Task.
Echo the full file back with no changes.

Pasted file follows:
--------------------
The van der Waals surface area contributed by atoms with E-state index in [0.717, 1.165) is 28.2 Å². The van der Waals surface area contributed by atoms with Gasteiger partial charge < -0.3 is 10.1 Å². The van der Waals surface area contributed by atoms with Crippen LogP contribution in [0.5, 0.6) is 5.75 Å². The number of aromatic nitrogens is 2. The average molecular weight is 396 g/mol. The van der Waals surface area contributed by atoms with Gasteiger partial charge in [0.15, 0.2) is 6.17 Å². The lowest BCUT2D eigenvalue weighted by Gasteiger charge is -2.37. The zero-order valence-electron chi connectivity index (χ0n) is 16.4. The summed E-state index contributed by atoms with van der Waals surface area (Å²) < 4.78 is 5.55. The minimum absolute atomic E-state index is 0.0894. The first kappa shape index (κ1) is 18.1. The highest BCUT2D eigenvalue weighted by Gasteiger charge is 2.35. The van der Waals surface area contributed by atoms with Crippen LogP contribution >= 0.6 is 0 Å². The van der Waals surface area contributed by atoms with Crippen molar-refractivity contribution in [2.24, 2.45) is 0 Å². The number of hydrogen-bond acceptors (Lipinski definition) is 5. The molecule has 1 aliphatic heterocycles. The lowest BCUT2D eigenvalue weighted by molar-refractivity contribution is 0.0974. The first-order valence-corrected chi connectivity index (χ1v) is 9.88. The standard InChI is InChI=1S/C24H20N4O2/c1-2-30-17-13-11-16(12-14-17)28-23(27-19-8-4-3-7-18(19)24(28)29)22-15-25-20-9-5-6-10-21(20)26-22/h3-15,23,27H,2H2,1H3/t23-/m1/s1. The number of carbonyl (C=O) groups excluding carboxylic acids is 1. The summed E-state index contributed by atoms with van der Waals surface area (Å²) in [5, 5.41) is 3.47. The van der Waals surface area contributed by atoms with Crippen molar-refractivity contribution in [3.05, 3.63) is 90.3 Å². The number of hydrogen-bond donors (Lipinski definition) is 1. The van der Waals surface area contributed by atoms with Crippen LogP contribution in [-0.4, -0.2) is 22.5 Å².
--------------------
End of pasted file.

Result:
The van der Waals surface area contributed by atoms with E-state index in [0.717, 1.165) is 28.2 Å². The van der Waals surface area contributed by atoms with Gasteiger partial charge < -0.3 is 10.1 Å². The van der Waals surface area contributed by atoms with Crippen LogP contribution in [0.5, 0.6) is 5.75 Å². The number of aromatic nitrogens is 2. The average molecular weight is 396 g/mol. The van der Waals surface area contributed by atoms with Gasteiger partial charge in [0.15, 0.2) is 6.17 Å². The lowest BCUT2D eigenvalue weighted by Gasteiger charge is -2.37. The zero-order valence-electron chi connectivity index (χ0n) is 16.4. The summed E-state index contributed by atoms with van der Waals surface area (Å²) < 4.78 is 5.55. The minimum absolute atomic E-state index is 0.0894. The first kappa shape index (κ1) is 18.1. The highest BCUT2D eigenvalue weighted by Gasteiger charge is 2.35. The van der Waals surface area contributed by atoms with Crippen LogP contribution >= 0.6 is 0 Å². The van der Waals surface area contributed by atoms with Crippen molar-refractivity contribution in [2.24, 2.45) is 0 Å². The number of hydrogen-bond acceptors (Lipinski definition) is 5. The molecule has 1 aliphatic heterocycles. The lowest BCUT2D eigenvalue weighted by molar-refractivity contribution is 0.0974. The first-order valence-corrected chi connectivity index (χ1v) is 9.88. The standard InChI is InChI=1S/C24H20N4O2/c1-2-30-17-13-11-16(12-14-17)28-23(27-19-8-4-3-7-18(19)24(28)29)22-15-25-20-9-5-6-10-21(20)26-22/h3-15,23,27H,2H2,1H3/t23-/m1/s1. The number of carbonyl (C=O) groups excluding carboxylic acids is 1. The summed E-state index contributed by atoms with van der Waals surface area (Å²) in [5, 5.41) is 3.47. The van der Waals surface area contributed by atoms with Crippen molar-refractivity contribution in [3.05, 3.63) is 90.3 Å². The number of hydrogen-bond donors (Lipinski definition) is 1. The van der Waals surface area contributed by atoms with Crippen LogP contribution in [-0.4, -0.2) is 22.5 Å².